The Dog that Never Returned


Well, let me tell you of the story of a dog named, Oscar

To his groomer in Southie Oscar rode the Uber

In the winter of 2015 on a tragic and fateful day

Came record snowfall and nothing gave way

Nothing except for the Redline of the MBTA


Later Oscar was put on the Redline in Andrew Square

But he couldn’t get off not for lack of fare

It was lack of service that was his misfortune

Well, he never returned

No he never returned and his fate is still unlearned

He was lost forever 'neath the streets of Boston

And he's the dog that never returned


This little ditty was taken from the lyrics of the song the Kingston Trio made popular titled “The Man that never returned.”  The original song depicted a fictional man named Charlie that didn’t have the money to get off the subway when the MBTA (Formerly MTA) raised the cost of a ride by making people pay a fee to get off the train.  The new fee became very unpopular among the ridership, but it made the MBTA financial solvent for a many years.  In the mid-1960s things started to change rapidly and the MBTA went on a twenty-year acquisition spree and grew very large expanding from just subway services to buses, trains, and water ferries.  However, the Commonwealth of Massachusetts funded any deficiency in order to promote public transportation and reduced automobile pollution.

In the new millennium the Commonwealth changed the rules again giving the MBTA a set contribution that did not cover either operating expense or capital projects.  This caused the MBTA to take on huge debt compounded by their obligation to cover some the costs of Big Dig.  This cause delayed maintenance, upgrades, and other operating issues.  This effect was highlighted in the recent series of snowstorms and service outages. Now it will take billions to get the MBTA back to proper operations. The MBTA system wanders through and under the streets of Boston.  There are many duplicate services, overlap routes, and excessive manpower costs. There is little optimization or modernization.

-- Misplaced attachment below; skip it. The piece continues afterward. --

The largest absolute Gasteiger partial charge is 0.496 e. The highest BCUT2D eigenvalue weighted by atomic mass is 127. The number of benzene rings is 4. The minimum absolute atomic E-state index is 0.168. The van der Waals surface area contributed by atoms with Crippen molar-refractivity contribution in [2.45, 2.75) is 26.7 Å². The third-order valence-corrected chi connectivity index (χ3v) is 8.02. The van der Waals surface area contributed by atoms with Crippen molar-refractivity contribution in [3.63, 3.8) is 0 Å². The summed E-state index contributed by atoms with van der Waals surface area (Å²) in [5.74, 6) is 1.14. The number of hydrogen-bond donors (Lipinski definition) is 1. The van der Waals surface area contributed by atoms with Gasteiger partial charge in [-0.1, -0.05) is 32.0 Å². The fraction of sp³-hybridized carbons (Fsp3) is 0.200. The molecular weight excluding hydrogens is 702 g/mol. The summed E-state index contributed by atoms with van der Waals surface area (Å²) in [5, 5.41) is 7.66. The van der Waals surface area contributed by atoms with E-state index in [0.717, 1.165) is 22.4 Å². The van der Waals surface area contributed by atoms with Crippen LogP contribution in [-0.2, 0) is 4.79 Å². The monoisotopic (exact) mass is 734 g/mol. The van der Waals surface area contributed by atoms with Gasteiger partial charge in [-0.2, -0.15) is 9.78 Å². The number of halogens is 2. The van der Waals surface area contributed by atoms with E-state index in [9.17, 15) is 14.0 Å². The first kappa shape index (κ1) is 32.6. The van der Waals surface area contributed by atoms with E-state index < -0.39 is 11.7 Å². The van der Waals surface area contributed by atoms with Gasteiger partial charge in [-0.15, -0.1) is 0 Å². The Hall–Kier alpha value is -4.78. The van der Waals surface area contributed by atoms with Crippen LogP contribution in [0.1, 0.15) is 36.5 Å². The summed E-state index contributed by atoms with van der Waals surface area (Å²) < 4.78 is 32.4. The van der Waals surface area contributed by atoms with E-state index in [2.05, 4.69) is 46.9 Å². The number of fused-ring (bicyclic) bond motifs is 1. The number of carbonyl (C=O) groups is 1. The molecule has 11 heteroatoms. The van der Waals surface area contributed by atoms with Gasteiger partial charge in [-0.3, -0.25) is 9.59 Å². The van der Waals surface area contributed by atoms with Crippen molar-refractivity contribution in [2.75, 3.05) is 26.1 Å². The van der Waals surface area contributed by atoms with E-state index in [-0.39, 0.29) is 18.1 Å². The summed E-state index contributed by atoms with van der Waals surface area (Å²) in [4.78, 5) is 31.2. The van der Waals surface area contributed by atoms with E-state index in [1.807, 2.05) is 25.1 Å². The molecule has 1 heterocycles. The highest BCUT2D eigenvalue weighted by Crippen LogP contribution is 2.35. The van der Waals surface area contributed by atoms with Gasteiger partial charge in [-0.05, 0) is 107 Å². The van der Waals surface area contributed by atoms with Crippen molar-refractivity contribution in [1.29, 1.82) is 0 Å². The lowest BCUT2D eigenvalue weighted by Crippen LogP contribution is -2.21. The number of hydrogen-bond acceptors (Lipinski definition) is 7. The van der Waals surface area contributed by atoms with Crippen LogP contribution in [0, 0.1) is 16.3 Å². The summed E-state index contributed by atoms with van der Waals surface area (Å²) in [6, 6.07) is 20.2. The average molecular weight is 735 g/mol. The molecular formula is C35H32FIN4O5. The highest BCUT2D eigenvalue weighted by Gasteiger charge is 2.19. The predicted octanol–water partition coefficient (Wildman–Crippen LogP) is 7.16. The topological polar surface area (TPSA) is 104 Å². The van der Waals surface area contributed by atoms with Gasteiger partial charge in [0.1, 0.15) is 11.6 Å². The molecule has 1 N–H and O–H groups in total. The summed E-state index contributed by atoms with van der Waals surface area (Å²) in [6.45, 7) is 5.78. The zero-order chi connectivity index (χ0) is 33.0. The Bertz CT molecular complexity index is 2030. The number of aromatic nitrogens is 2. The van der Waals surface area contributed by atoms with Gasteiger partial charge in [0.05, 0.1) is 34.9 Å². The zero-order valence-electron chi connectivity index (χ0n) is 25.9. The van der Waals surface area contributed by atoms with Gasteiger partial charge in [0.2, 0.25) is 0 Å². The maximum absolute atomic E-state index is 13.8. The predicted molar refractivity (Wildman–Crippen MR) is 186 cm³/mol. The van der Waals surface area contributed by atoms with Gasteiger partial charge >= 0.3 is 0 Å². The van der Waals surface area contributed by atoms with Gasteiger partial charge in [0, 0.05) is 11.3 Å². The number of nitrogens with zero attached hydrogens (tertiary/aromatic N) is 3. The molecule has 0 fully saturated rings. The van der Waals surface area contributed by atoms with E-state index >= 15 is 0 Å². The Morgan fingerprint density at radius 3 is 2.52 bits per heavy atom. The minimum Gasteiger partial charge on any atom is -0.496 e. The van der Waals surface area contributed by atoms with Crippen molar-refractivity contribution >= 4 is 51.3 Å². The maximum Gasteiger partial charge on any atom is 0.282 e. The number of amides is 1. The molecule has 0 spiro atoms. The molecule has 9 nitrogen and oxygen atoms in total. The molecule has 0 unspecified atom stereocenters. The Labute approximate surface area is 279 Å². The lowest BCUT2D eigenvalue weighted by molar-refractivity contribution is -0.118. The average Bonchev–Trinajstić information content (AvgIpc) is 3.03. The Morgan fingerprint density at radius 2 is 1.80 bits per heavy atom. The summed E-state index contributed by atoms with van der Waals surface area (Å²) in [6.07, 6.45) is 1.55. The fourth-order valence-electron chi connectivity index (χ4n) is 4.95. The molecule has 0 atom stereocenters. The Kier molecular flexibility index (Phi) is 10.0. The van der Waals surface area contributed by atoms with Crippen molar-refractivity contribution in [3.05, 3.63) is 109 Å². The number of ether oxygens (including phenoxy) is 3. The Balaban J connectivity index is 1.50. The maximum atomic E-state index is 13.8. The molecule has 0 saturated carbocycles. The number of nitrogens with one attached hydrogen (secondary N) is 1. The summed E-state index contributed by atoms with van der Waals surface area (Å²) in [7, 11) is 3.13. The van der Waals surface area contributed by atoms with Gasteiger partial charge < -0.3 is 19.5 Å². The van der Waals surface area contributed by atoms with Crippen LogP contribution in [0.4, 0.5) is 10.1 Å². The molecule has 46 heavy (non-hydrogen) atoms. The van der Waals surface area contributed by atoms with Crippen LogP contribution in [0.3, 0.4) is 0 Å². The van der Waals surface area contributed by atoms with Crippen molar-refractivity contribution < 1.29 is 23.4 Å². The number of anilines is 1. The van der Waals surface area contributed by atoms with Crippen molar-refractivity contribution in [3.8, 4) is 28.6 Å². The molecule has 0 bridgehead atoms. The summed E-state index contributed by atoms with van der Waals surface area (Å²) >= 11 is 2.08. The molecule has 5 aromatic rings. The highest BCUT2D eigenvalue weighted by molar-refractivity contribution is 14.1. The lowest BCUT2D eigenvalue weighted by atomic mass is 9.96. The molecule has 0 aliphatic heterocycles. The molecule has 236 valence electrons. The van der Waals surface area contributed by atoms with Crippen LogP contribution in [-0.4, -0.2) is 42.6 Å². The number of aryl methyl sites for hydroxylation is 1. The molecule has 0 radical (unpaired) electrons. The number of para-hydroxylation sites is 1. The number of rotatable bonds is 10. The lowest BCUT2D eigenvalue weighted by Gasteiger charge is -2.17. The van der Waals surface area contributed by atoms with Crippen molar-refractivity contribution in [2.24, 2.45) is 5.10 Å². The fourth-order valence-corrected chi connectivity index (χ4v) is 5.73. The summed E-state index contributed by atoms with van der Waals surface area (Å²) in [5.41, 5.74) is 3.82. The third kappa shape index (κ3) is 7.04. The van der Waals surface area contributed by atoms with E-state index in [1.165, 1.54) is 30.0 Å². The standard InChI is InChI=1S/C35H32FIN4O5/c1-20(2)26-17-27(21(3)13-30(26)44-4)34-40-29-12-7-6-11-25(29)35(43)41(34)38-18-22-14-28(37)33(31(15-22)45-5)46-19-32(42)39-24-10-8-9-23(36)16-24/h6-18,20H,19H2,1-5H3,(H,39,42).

Now think of this as your legacy application.  A 30 to 40 year old application will have wandered with many twist and turns.  Technology changes will make it hard to add new features and functions while 90% of the current functions will not be used. Costs continue to rise and IT management cannot even tell you what their staff members are doing, other than they are supporting the mission critical application. In upcoming CHAOS Tuesday titled “Recipe for Success” we will present one of these types of applications that went from 120 people supporting it down to 6 people.  In addition, Jim Crear and I talked about the MBTA and legacy systems in last week’s CHAOS Tuesday.




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Subject Matter

Optimizing Scope

About the Author:


Jim Johnson

Jim Johnson is chairman of The Standish Group. He has been professionally involved in the computer industry for over 40 years and has a long list of published books, papers, articles and speeches. He has a combination of technical, marketing, and research achievements focused on mission-critical applications and technology. He is best known for his research on project performance and early recognizing technology trends. Jim is a pioneer of modern research techniques and continues to advance in the research industry through case-based analytical technology.

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